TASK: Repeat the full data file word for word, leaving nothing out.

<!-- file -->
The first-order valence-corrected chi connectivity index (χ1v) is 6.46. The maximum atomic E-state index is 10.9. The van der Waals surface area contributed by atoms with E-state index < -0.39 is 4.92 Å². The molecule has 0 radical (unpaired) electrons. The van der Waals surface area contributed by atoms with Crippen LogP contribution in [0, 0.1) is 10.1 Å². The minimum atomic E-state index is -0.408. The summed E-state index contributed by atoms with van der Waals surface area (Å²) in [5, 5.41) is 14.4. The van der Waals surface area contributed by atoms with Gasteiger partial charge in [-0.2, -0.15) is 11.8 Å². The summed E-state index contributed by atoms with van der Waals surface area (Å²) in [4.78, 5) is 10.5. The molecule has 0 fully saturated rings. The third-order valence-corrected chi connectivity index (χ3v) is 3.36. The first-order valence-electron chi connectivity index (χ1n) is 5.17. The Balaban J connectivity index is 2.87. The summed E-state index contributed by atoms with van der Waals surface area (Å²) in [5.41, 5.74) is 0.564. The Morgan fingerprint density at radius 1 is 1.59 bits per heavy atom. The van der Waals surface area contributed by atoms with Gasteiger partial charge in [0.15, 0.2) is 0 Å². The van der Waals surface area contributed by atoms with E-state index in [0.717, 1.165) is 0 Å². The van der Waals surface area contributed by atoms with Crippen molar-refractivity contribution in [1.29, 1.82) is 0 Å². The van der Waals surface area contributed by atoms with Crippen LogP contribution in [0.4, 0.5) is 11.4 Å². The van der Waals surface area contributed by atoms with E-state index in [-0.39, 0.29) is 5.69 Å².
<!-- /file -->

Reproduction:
The first-order valence-corrected chi connectivity index (χ1v) is 6.46. The maximum atomic E-state index is 10.9. The van der Waals surface area contributed by atoms with E-state index < -0.39 is 4.92 Å². The molecule has 0 radical (unpaired) electrons. The van der Waals surface area contributed by atoms with Crippen LogP contribution in [0, 0.1) is 10.1 Å². The minimum atomic E-state index is -0.408. The summed E-state index contributed by atoms with van der Waals surface area (Å²) in [5, 5.41) is 14.4. The van der Waals surface area contributed by atoms with Gasteiger partial charge in [-0.2, -0.15) is 11.8 Å². The summed E-state index contributed by atoms with van der Waals surface area (Å²) in [4.78, 5) is 10.5. The molecule has 0 fully saturated rings. The third-order valence-corrected chi connectivity index (χ3v) is 3.36. The first-order valence-electron chi connectivity index (χ1n) is 5.17. The Balaban J connectivity index is 2.87. The summed E-state index contributed by atoms with van der Waals surface area (Å²) in [5.41, 5.74) is 0.564. The Morgan fingerprint density at radius 1 is 1.59 bits per heavy atom. The van der Waals surface area contributed by atoms with Gasteiger partial charge in [0.15, 0.2) is 0 Å². The van der Waals surface area contributed by atoms with E-state index in [0.717, 1.165) is 0 Å². The van der Waals surface area contributed by atoms with Crippen molar-refractivity contribution in [1.29, 1.82) is 0 Å². The van der Waals surface area contributed by atoms with Crippen LogP contribution in [0.4, 0.5) is 11.4 Å². The van der Waals surface area contributed by atoms with E-state index in [-0.39, 0.29) is 5.69 Å².